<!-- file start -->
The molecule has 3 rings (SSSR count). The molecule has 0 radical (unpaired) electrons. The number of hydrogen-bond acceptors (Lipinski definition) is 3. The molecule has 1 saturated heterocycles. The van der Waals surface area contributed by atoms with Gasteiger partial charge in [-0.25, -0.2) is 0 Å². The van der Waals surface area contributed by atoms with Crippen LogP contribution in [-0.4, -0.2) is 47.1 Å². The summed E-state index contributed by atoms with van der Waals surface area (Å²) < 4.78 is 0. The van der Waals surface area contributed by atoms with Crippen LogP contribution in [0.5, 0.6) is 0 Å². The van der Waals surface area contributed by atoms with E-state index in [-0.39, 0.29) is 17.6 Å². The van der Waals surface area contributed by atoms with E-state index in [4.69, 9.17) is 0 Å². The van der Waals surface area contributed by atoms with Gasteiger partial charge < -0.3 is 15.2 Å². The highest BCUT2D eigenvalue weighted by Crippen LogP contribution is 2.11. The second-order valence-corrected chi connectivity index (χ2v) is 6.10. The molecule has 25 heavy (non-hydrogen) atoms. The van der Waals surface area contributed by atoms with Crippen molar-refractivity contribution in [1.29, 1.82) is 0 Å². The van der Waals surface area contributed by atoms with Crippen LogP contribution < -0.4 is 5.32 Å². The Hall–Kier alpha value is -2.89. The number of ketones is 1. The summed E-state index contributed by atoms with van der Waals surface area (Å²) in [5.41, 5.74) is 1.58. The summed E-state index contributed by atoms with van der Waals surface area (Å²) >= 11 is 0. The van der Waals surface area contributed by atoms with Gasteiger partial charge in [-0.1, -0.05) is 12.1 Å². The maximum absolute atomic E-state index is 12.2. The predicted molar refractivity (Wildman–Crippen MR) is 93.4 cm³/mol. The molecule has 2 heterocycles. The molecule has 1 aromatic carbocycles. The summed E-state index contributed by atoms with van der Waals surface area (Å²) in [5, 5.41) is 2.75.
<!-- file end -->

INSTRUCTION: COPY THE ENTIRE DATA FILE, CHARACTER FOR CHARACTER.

The molecule has 3 rings (SSSR count). The molecule has 0 radical (unpaired) electrons. The number of hydrogen-bond acceptors (Lipinski definition) is 3. The molecule has 1 saturated heterocycles. The van der Waals surface area contributed by atoms with Gasteiger partial charge in [-0.25, -0.2) is 0 Å². The van der Waals surface area contributed by atoms with Crippen LogP contribution in [-0.4, -0.2) is 47.1 Å². The summed E-state index contributed by atoms with van der Waals surface area (Å²) < 4.78 is 0. The van der Waals surface area contributed by atoms with Crippen LogP contribution in [0.5, 0.6) is 0 Å². The van der Waals surface area contributed by atoms with E-state index in [-0.39, 0.29) is 17.6 Å². The van der Waals surface area contributed by atoms with E-state index in [4.69, 9.17) is 0 Å². The van der Waals surface area contributed by atoms with Gasteiger partial charge < -0.3 is 15.2 Å². The highest BCUT2D eigenvalue weighted by Crippen LogP contribution is 2.11. The second-order valence-corrected chi connectivity index (χ2v) is 6.10. The molecule has 25 heavy (non-hydrogen) atoms. The van der Waals surface area contributed by atoms with Crippen molar-refractivity contribution in [1.29, 1.82) is 0 Å². The van der Waals surface area contributed by atoms with Crippen LogP contribution < -0.4 is 5.32 Å². The Hall–Kier alpha value is -2.89. The number of ketones is 1. The summed E-state index contributed by atoms with van der Waals surface area (Å²) in [5.41, 5.74) is 1.58. The summed E-state index contributed by atoms with van der Waals surface area (Å²) >= 11 is 0. The van der Waals surface area contributed by atoms with Gasteiger partial charge in [-0.1, -0.05) is 12.1 Å². The maximum absolute atomic E-state index is 12.2. The predicted molar refractivity (Wildman–Crippen MR) is 93.4 cm³/mol. The molecule has 2 heterocycles. The molecule has 1 aromatic carbocycles. The summed E-state index contributed by atoms with van der Waals surface area (Å²) in [5, 5.41) is 2.75.